It is in my nature to love my country—not idolatrously, but as befitting my human identity and dignity. I was created and born into a family, a household, a religion, a culture, and a state. Rejecting these bonds is a rejection of self, which assimilation, at times, partially necessitates. That is part of what makes immigration complex and disruptive to a human soul. As an embodied spirit, I live, move, and inhabit the space allotted to me. Like it or not, I am connected to these communal spheres, and my quality of life depends upon how well I keep these bonds and attachments.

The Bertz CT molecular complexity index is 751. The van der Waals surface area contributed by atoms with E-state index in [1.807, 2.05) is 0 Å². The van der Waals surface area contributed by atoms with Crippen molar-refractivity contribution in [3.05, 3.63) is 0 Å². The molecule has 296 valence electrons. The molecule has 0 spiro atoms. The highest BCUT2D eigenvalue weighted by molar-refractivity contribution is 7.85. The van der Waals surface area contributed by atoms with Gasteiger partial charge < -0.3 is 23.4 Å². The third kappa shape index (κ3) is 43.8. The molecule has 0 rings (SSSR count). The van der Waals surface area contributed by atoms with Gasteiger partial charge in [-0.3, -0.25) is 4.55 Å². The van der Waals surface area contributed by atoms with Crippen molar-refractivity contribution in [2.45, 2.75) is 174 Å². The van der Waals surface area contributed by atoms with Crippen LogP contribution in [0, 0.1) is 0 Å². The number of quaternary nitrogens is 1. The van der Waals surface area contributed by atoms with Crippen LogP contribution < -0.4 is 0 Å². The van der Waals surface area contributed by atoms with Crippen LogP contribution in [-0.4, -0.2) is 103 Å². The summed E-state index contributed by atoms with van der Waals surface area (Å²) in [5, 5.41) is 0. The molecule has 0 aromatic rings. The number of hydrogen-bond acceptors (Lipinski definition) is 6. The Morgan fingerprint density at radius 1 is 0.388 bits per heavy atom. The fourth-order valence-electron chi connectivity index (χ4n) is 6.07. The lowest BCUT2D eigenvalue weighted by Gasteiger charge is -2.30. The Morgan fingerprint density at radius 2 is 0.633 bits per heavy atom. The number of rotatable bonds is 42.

Immigration interrupts these shared spheres. It severed, to one degree or another, the cords that bound me to my family, household, religion, culture, and state. Love for one’s city and state can be fierce, which is why exile is so traumatic. Even an elementary reading of history shows us how communities used exile as a punishment—deserved or not—for citizens. Dante suffered much after his exile from Florence, but without that twist of fate, he might not have given us The Divine Comedy. In one sense, his suffering has brought comfort to many who came after him.
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